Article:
• As seen from the multiple sequence alignments above, there are conserved regions of the V3 loop. However, these amino acid sequences show that there is not a major conserved region in the seqeunces that have AIDs when compared to the sequences that do not have AIDs (subject 6 and 13).
  1. Which of the procedures from Chapter 6 that you ran on the entire gp120 sequence are applicable to the V3 fragment you are working with now? The procedures from Chapter 6 that are applicable to the V3 fragment that we are working with now are: doing primary structure analysis and finding domains in the protein.
    • How are they applicable? The primary strucutre analysis can be helpful because it can help us determine how the protein will fold. This will be helpful because it allows us to determine/see the hydrophobic regions, the coiled regions, and the hydrophilic regions that are within the protein. The finding domains procedure can help us in looking for a specific domain/sequence that will help is in determining the differeneces and similarities within the different V3 loop conformations. We can run multiple sequence alignments on this and determine how the different domains are similar.
  2. Chapter 11 contains procedures to use for working with protein 3D structures. Find the section on "Predicting the Secondary Structure of a Protein Sequence" and perform this on both the entire gp120 sequence and on the V3 fragment that we are now working with. You will compare the predictions with the actual structures.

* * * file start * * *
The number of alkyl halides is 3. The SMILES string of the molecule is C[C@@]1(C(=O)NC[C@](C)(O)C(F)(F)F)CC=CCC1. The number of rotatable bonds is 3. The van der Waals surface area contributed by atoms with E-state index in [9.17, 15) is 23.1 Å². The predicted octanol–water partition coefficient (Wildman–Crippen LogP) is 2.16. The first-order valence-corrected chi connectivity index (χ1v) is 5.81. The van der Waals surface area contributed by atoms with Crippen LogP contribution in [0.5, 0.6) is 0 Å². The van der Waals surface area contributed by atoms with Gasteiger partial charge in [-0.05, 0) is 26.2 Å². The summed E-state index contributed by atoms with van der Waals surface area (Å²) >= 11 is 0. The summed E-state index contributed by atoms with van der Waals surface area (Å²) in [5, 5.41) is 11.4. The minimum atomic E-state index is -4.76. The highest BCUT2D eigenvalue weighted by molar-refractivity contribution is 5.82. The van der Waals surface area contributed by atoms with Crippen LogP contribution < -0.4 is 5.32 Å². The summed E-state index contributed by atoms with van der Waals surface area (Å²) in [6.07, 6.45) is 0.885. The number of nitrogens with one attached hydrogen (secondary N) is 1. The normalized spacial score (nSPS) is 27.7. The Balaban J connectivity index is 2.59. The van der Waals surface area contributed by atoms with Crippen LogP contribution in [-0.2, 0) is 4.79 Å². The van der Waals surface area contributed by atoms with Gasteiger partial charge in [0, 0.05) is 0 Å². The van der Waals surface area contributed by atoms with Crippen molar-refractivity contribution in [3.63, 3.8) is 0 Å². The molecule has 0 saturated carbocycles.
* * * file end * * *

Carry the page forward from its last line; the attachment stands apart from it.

• Amino acid sequence of gp120 found below. Zeb found this because the pages in the book did not work.
      • Image:Gp120AA.png
  3. Download the structure files for the papers we read in journal club from the NCBI Structure Database.
  4. Using StarBiochem to work with gp120 peptide and the ternary complex structures.
    • Locate all the secondary structure elements (found below. purple=helices; yellow=sheets; blue=coils. Do these match the predictions you made above? Yes for all of the helices --> they match. As for the sheets and coils, some of them match while others do not.
      • Secondary Structure 1GC1 - Image:Secondary 1GC1.png
      • Secondary Structure 1F58 - Image:Secondary 1F58.png
      • Secondary Structure 2F58 - Image:Secondary 2F58.png
      • Secondary Structure 1NAK - Image:Secondary 1NAK.png
    • Locate the V3 region and figure out which sequences from your alignment are present in the structures and which sequences are absent.
      • V3 region for secondary structure 1GC1 is not present --> has the whole gp120 excluding V3 region. Region 300G-328G is missing! In between the coil (blue) and sheet (yellow) in the following picture is where the V3 region should be. Image:V3Should 1GC1.png
      • V3 region for secondary structure 1F58 is found 313P-325P. Image:V31F58.png
      • V3 region for secondary structure 2F58 is found 315P-324P. Image:V3 2F58.png
      • V3 region for secondary structure 1NAK is found 312P-323P. Image:V3 1NAK.png